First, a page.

I talk about David Brooks of the New York Times quite a bit on the Patrick Lalley Show. That's because he's very good.

A recent column about the allure of multi-party, coalition democracy as practiced in Europe and elsewhere as a path out of the horrible one-on-one cage match of American two-party system is a great example.

Here's an excerpt:

The good news is that we don’t have to live with this system. There’s nothing in the Constitution that says there have to be only two parties. There’s nothing in the Constitution about parties at all. There’s not even anything in the Constitution mandating that each congressional district have only one member and be represented by one party. We could have a much fairer and better system with the passage of a law.

The way to do that is through multimember districts and ranked-choice voting. In populous states, the congressional districts would be bigger, with around three to five members per district. Voters would rank the candidates on the ballot. If no candidate had a majority of first-place votes, then the candidate with the fewest first-place votes would be eliminated. Voters who preferred that candidate would have their second-choice vote counted instead. The process would be repeated until you get your winners.

There’s a lot of good in this idea. It’s not particularly new and has been gaining some traction in local government, Minneapolis for instance.

Would it work on the national level? It’s just as likely to work as the two-party system. The fear from a multi-party system where coalitions are the norm to form governments is that you can’t find a coalition and you’re left with gridlock.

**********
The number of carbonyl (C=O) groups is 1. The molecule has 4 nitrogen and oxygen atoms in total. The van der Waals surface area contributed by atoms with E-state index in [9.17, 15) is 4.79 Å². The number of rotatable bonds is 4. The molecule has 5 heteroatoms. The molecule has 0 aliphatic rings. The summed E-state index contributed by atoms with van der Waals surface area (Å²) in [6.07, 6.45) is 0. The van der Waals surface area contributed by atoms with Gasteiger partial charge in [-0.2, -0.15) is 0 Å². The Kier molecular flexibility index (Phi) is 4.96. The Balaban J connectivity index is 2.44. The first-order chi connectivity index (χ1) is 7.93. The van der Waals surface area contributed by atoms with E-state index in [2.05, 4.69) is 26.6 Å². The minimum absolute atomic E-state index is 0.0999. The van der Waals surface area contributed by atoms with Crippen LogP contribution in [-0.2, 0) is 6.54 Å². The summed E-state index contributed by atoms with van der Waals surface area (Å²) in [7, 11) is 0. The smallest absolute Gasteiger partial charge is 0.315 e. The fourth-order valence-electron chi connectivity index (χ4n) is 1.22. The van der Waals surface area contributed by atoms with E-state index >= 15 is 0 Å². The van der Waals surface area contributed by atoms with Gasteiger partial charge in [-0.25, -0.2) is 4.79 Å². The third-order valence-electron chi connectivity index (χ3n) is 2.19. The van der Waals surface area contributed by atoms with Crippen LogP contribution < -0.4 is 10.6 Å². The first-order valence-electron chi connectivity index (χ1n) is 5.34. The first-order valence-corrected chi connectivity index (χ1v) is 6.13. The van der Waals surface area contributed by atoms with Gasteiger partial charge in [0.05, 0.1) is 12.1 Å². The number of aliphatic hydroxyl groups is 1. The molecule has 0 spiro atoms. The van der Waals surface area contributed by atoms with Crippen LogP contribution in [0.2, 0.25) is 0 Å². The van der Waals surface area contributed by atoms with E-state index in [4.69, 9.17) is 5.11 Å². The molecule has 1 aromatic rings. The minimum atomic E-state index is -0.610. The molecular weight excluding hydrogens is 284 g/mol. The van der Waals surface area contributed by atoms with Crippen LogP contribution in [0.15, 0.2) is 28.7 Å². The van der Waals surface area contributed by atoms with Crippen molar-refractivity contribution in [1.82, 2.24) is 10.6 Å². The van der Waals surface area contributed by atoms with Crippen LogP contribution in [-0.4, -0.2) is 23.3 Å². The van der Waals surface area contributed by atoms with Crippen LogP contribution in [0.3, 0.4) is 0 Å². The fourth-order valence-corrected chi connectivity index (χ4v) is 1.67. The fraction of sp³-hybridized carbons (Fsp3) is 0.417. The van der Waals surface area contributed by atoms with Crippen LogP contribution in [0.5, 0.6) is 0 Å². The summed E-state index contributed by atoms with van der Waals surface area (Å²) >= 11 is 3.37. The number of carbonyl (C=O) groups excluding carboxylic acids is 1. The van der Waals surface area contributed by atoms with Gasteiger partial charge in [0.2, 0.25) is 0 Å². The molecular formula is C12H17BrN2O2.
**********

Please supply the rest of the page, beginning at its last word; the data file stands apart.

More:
Well, we have gridlock now. The difference is that we technically have a government.

I think it’s important to encourage more use of multi-party. I’d really like to see a state take on the idea so we could watch it work in a broader constituency.

South Dakota? There are some interesting aspects to it for South Dakota. However, past ballot initiatives to take steps in that direction – no party on the ballot for instance – have been defeated. It’s hard to see a scenario where the Republican powers that be here would let loose the reins of power, regardless of how divided that party appears to be.

In fact, a conservative Republican caucus based out of the Black Hills that recently emerged is evidence of a deep and serious fissure in the party.

More likely, a state like Minnesota or Iowa would be a great test case. Both states have high levels of civic engagement and voter quality. Both have fairly diverse philosophical electorates.

So hey Iowa and Minnesota friends. Take a shot.

Disclaimer: The views and opinions expressed in this article are solely those of the author and do not necessarily reflect the official policy or position of Results Radio, Townsquare Media, its staff, contributors, affiliates or advertisers.

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